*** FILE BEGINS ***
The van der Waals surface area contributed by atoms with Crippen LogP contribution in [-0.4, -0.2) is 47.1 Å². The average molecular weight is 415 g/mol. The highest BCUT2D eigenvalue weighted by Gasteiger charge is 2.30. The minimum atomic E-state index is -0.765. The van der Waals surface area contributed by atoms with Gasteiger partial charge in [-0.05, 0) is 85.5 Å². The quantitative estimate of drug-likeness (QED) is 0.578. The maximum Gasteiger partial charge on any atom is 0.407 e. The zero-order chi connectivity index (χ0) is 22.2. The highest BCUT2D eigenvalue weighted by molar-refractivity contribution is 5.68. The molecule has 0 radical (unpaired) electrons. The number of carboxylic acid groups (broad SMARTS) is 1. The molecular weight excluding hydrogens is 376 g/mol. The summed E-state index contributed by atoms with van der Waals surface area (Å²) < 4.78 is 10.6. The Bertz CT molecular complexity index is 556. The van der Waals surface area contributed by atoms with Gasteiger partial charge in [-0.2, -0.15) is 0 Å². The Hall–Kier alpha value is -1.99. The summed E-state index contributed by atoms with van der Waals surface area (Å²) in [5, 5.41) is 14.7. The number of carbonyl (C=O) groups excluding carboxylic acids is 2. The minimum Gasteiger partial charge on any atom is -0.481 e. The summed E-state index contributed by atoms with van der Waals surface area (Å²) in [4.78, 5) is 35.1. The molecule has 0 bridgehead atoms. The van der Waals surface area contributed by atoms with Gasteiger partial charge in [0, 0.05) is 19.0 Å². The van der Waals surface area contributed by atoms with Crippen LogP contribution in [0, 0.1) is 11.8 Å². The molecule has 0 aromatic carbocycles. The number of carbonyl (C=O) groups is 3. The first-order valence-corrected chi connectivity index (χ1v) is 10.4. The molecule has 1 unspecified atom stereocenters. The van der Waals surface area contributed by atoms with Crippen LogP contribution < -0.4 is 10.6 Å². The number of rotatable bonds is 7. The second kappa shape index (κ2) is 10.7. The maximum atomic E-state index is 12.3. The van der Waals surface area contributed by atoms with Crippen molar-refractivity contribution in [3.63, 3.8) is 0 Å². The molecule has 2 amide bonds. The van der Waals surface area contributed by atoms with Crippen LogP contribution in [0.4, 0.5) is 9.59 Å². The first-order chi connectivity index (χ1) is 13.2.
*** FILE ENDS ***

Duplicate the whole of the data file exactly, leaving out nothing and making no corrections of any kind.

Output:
The van der Waals surface area contributed by atoms with Crippen LogP contribution in [-0.4, -0.2) is 47.1 Å². The average molecular weight is 415 g/mol. The highest BCUT2D eigenvalue weighted by Gasteiger charge is 2.30. The minimum atomic E-state index is -0.765. The van der Waals surface area contributed by atoms with Gasteiger partial charge in [-0.05, 0) is 85.5 Å². The quantitative estimate of drug-likeness (QED) is 0.578. The maximum Gasteiger partial charge on any atom is 0.407 e. The zero-order chi connectivity index (χ0) is 22.2. The highest BCUT2D eigenvalue weighted by molar-refractivity contribution is 5.68. The molecule has 0 radical (unpaired) electrons. The number of carboxylic acid groups (broad SMARTS) is 1. The molecular weight excluding hydrogens is 376 g/mol. The summed E-state index contributed by atoms with van der Waals surface area (Å²) < 4.78 is 10.6. The Bertz CT molecular complexity index is 556. The van der Waals surface area contributed by atoms with Gasteiger partial charge in [-0.2, -0.15) is 0 Å². The Hall–Kier alpha value is -1.99. The summed E-state index contributed by atoms with van der Waals surface area (Å²) in [5, 5.41) is 14.7. The number of carbonyl (C=O) groups excluding carboxylic acids is 2. The minimum Gasteiger partial charge on any atom is -0.481 e. The summed E-state index contributed by atoms with van der Waals surface area (Å²) in [4.78, 5) is 35.1. The molecule has 0 bridgehead atoms. The van der Waals surface area contributed by atoms with Gasteiger partial charge in [0, 0.05) is 19.0 Å². The van der Waals surface area contributed by atoms with Crippen LogP contribution in [0, 0.1) is 11.8 Å². The molecule has 0 aromatic carbocycles. The number of carbonyl (C=O) groups is 3. The first-order valence-corrected chi connectivity index (χ1v) is 10.4. The molecule has 1 unspecified atom stereocenters. The van der Waals surface area contributed by atoms with Crippen LogP contribution < -0.4 is 10.6 Å². The number of rotatable bonds is 7. The second kappa shape index (κ2) is 10.7. The maximum atomic E-state index is 12.3. The van der Waals surface area contributed by atoms with Crippen molar-refractivity contribution in [3.63, 3.8) is 0 Å². The molecule has 2 amide bonds. The van der Waals surface area contributed by atoms with Crippen LogP contribution in [0.4, 0.5) is 9.59 Å². The first-order chi connectivity index (χ1) is 13.2.